A once-prominent Indiana money manager acknowledged
that he operated a Ponzi scheme that defrauded investors out of at least $7
million. Keenan Hauke, 40, pled guilty to a single charge of securities
fraud, which carries a maximum prison sentence of twenty-five years and a
$250,000 fine. Authorities were tipped off by a former business associate
of Hauke, who had formerly appeared on financial channels including CNBC, appeared
in Bloomberg Markets, and penned a regular column for nine years in the
Indianapolis Business Journal. According to the plea agreement between
Hauke and prosecutors, the sentencing judge would be prohibited from handing
down a sentence exceeding 17 years.
In 1999, Hauke formed a hedge fund, Samex Capital
Partners LLC ("Samex"), in which he acted as chief executive officer.
After engaging in dozens of disastrous real estate investments that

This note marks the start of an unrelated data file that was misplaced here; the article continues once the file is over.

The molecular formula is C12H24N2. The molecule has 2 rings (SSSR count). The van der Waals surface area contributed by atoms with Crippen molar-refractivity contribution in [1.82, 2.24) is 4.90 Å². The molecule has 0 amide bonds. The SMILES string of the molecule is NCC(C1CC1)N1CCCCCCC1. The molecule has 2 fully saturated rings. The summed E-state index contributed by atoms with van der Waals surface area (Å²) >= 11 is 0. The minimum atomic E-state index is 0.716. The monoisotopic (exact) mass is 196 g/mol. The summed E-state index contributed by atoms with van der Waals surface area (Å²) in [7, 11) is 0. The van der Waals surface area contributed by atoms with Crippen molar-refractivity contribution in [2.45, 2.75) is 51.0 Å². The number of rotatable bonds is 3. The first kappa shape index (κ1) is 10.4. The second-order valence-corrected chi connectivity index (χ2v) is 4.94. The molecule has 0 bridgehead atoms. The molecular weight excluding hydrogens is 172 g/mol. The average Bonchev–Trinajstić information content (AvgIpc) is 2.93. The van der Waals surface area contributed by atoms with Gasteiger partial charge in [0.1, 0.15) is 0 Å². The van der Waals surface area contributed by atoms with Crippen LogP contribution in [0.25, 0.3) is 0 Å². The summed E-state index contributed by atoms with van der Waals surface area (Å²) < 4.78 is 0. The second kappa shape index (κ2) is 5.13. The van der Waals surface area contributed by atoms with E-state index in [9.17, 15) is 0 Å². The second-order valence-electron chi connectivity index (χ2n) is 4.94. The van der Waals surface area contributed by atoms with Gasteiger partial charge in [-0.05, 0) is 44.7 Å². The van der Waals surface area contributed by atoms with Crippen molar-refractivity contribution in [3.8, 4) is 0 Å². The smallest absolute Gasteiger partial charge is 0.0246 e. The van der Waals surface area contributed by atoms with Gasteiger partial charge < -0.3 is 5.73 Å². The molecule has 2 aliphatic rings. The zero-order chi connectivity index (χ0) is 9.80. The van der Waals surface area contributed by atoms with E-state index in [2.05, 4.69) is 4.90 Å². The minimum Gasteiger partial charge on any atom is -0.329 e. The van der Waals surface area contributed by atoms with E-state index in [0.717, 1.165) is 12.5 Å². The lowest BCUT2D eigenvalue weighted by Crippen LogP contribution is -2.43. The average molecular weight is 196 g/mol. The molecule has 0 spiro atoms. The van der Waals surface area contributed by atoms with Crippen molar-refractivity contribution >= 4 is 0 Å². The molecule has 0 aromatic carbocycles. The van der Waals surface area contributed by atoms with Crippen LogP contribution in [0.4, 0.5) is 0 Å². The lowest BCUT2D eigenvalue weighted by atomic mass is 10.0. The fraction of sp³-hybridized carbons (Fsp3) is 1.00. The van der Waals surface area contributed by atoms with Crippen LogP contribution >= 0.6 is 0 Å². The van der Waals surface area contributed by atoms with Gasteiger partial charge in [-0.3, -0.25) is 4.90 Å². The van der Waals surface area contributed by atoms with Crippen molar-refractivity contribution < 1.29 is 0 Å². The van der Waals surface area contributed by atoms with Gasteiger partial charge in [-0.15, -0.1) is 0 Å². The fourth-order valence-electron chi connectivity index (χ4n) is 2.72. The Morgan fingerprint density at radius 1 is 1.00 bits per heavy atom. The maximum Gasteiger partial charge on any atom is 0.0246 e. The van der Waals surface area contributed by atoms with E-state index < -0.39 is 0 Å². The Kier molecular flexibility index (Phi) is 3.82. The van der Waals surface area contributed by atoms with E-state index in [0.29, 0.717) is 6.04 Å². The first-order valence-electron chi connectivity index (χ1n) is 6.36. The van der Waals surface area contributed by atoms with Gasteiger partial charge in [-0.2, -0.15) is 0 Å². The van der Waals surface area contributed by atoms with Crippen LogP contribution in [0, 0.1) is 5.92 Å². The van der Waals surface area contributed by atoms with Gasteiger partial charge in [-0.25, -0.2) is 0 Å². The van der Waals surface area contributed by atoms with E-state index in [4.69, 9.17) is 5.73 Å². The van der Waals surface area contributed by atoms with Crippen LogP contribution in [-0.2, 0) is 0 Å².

sustained heavy losses, Hauke generated false account statements listing
purported investments and constant returns. Hauke then split up the fund
into two groups - the Brokerage Group and the Real Estate Group. The
fund's legitimate operations were moved into the Brokerage Group, while the
ill-performing real estate investments were allocated to the Real Estate Group. However, instead of engaging in legitimate trading,
Hauke used new investor money to pay returns of principal and
interest to existing investors. Hauke also misappropriated investor funds
to sustain a lavish lifestyle, including the purchase of a condo in Barbados.
Earlier this year, the Indiana Securities Division filed
a civil suit against Hauke accusing him of operating a Ponzi scheme, and
obtained the appointment of a receiver to recover assets for the benefit of
defrauded investors. The receiver, William Wendling, says he has recovered
approximately $1.6 million for the benefit of investors by seizing Hauke's bank
accounts and selling possessions including gold and silver coins.
Additionally, Hauke's Barbados condo may yield up to $400,000 at an
For more news and analysis of Ponzi schemes, visit
Ponzitracker, a blog by Jordan Maglich, an attorney at Wiand Guerra King P.L.
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